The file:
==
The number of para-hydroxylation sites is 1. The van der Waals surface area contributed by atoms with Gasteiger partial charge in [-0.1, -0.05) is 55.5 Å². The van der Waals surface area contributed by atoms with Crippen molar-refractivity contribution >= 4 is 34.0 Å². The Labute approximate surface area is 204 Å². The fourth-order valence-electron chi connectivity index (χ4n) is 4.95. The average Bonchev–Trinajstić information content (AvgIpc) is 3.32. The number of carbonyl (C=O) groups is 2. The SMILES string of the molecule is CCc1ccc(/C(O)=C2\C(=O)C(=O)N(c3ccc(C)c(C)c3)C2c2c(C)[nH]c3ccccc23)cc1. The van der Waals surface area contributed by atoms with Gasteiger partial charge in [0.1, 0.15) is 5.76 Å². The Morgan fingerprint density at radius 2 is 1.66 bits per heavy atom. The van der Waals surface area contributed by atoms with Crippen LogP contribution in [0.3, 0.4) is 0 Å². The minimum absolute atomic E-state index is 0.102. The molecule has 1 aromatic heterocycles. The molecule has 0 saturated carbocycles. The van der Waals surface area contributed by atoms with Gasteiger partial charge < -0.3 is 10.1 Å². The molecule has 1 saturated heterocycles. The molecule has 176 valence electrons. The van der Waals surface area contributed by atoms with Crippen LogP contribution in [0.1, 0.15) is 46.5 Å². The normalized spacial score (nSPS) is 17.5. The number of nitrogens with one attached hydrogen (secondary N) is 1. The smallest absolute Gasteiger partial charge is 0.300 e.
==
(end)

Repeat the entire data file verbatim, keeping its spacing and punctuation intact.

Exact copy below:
The number of para-hydroxylation sites is 1. The van der Waals surface area contributed by atoms with Gasteiger partial charge in [-0.1, -0.05) is 55.5 Å². The van der Waals surface area contributed by atoms with Crippen molar-refractivity contribution >= 4 is 34.0 Å². The Labute approximate surface area is 204 Å². The fourth-order valence-electron chi connectivity index (χ4n) is 4.95. The average Bonchev–Trinajstić information content (AvgIpc) is 3.32. The number of carbonyl (C=O) groups is 2. The SMILES string of the molecule is CCc1ccc(/C(O)=C2\C(=O)C(=O)N(c3ccc(C)c(C)c3)C2c2c(C)[nH]c3ccccc23)cc1. The van der Waals surface area contributed by atoms with Gasteiger partial charge in [0.1, 0.15) is 5.76 Å². The Morgan fingerprint density at radius 2 is 1.66 bits per heavy atom. The van der Waals surface area contributed by atoms with Crippen LogP contribution in [0.3, 0.4) is 0 Å². The minimum absolute atomic E-state index is 0.102. The molecule has 1 aromatic heterocycles. The molecule has 0 saturated carbocycles. The van der Waals surface area contributed by atoms with Gasteiger partial charge < -0.3 is 10.1 Å². The molecule has 1 saturated heterocycles. The molecule has 176 valence electrons. The van der Waals surface area contributed by atoms with Crippen LogP contribution in [0.1, 0.15) is 46.5 Å². The normalized spacial score (nSPS) is 17.5. The number of nitrogens with one attached hydrogen (secondary N) is 1. The smallest absolute Gasteiger partial charge is 0.300 e.